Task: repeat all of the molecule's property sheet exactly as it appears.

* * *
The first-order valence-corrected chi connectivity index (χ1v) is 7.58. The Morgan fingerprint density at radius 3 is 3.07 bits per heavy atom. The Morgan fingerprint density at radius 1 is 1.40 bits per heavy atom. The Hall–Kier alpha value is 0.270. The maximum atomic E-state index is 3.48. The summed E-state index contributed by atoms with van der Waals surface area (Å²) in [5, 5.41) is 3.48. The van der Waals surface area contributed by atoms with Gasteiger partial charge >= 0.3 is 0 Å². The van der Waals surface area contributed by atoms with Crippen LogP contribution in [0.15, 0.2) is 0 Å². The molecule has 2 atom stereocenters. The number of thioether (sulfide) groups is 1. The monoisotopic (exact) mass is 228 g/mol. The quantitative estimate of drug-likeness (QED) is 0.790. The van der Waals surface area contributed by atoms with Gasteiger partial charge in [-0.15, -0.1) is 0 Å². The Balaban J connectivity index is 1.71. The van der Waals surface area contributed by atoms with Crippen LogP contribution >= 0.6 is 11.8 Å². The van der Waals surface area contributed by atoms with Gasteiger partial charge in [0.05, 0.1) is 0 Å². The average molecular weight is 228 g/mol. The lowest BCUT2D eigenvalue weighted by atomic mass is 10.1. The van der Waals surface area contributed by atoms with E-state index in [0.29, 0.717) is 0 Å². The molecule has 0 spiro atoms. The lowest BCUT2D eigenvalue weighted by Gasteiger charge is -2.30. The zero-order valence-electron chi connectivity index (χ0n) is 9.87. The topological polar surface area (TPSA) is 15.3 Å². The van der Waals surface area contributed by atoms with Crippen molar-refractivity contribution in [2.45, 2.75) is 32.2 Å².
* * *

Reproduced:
The first-order valence-corrected chi connectivity index (χ1v) is 7.58. The Morgan fingerprint density at radius 3 is 3.07 bits per heavy atom. The Morgan fingerprint density at radius 1 is 1.40 bits per heavy atom. The Hall–Kier alpha value is 0.270. The maximum atomic E-state index is 3.48. The summed E-state index contributed by atoms with van der Waals surface area (Å²) in [5, 5.41) is 3.48. The van der Waals surface area contributed by atoms with Gasteiger partial charge >= 0.3 is 0 Å². The van der Waals surface area contributed by atoms with Crippen LogP contribution in [0.15, 0.2) is 0 Å². The molecule has 2 atom stereocenters. The number of thioether (sulfide) groups is 1. The monoisotopic (exact) mass is 228 g/mol. The quantitative estimate of drug-likeness (QED) is 0.790. The van der Waals surface area contributed by atoms with Gasteiger partial charge in [-0.15, -0.1) is 0 Å². The Balaban J connectivity index is 1.71. The van der Waals surface area contributed by atoms with Crippen LogP contribution >= 0.6 is 11.8 Å². The van der Waals surface area contributed by atoms with Gasteiger partial charge in [0.05, 0.1) is 0 Å². The average molecular weight is 228 g/mol. The lowest BCUT2D eigenvalue weighted by atomic mass is 10.1. The van der Waals surface area contributed by atoms with E-state index in [0.29, 0.717) is 0 Å². The molecule has 0 spiro atoms. The lowest BCUT2D eigenvalue weighted by Gasteiger charge is -2.30. The zero-order valence-electron chi connectivity index (χ0n) is 9.87. The topological polar surface area (TPSA) is 15.3 Å². The van der Waals surface area contributed by atoms with Crippen molar-refractivity contribution in [2.45, 2.75) is 32.2 Å².